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Federal judge blocks AZ law that 'disenfranchised' Native voters; government shutdown could cost U.S. travel economy about $1 Billion per week; WA group brings 'Alternatives to Violence' to secondary students.

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Senator Robert Menendez offers explanations on the money found in his home, non-partisan groups urge Congress to avert a government shutdown and a Nevada organization works to build Latino political engagement.

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An Indigenous project in South Dakota seeks to protect tribal data sovereignty, advocates in North Carolina are pushing back against attacks on public schools, and Arkansas wants the hungriest to have access to more fruits and veggies.

Pressure Builds on Gov. Sandoval to Sign Renewable-Energy Bill

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Thursday, June 8, 2017   

CARSON CITY, Nev. -- The fate of a bill to set higher renewable energy goals for Nevada rests with Gov. Brian Sandoval - and its backers are doing all they can to encourage him to sign it.

The group "Renew NV" delivered almost 8,000 signatures to the governor on Tuesday. Assembly Bill 206 would raise the amount of energy that utilities are required to produce from renewable sources from the current 25 percent by 2025, to 40 percent by 2030.

Renew NV spokesman Launce Rake said it just makes sense - or "dollars and cents" - to encourage the clean energy economy.

"Nevada established clean energy standards, one of the first states in the nation to do so, way back in 1997,” Rake said. "Since then, they've helped draw in more than $6 billion in investment and created this huge clean energy economy here in Nevada."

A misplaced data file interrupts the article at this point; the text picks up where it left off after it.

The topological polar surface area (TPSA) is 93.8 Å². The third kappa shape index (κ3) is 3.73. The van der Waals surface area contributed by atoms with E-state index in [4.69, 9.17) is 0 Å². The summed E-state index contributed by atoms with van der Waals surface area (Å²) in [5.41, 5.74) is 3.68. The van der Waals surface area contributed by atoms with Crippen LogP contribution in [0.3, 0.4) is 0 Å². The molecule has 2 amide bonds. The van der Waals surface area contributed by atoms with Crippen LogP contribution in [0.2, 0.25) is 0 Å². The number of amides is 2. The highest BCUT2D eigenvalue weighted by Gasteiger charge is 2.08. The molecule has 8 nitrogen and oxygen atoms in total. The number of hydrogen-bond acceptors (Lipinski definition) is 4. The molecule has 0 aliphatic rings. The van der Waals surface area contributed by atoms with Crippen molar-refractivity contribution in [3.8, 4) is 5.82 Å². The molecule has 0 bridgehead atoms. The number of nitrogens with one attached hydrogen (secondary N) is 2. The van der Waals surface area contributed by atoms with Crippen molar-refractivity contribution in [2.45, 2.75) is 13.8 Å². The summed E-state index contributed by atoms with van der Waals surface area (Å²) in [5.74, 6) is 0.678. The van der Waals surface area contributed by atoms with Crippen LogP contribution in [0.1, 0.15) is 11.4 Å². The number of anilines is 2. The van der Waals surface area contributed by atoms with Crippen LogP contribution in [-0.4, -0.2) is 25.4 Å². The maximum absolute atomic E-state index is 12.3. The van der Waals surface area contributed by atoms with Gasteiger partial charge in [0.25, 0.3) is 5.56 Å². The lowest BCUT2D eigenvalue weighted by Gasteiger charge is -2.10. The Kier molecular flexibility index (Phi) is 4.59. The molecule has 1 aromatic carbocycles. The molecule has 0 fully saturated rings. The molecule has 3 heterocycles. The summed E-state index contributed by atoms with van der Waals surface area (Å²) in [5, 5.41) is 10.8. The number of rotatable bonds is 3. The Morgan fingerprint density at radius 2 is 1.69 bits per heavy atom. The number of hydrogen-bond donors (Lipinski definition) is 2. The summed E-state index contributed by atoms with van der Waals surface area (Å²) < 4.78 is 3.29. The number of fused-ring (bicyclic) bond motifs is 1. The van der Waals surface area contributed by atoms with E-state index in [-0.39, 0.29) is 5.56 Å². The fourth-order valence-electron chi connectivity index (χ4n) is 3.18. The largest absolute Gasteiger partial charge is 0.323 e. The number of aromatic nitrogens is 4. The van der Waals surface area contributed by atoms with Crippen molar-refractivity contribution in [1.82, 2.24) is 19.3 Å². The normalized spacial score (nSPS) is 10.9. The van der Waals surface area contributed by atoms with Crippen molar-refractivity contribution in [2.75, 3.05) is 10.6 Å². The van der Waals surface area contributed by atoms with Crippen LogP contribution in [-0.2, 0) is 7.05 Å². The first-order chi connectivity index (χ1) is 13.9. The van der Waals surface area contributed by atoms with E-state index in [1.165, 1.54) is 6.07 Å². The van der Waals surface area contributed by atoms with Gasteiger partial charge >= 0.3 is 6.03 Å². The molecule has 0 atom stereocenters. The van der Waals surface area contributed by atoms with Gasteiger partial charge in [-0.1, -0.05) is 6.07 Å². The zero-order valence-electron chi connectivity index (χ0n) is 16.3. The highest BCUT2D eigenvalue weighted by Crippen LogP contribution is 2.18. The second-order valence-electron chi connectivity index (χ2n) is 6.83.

Rake said more than 20,000 people work directly in clean energy-related fields in the state.

Opponents of AB 206 include NV Energy, the Nevada Resort Association and several gaming companies, including Sands and Wynn.

The issue has gotten even more attention in the wake of President Donald Trump's decision to pull the U.S. out of the Paris Climate Accord. Rake said Nevadans are determined to move forward with their own clean energy goals, despite that setback.

"The biggest of the biggest corporations in the world - Amazon, Google, Tesla - are relocating to Nevada so they can take advantage of the clean energy that we produce,” he said. "So, they're moving here, hiring people, and that's a good thing - and then, we are literally selling clean energy to our neighboring state."

According to the Department of Energy, there are 2.6 million clean energy jobs nationwide. It said solar jobs are growing 17 times faster than the overall U.S. economy, and wind turbine service technician is the fastest-growing occupation in the country.


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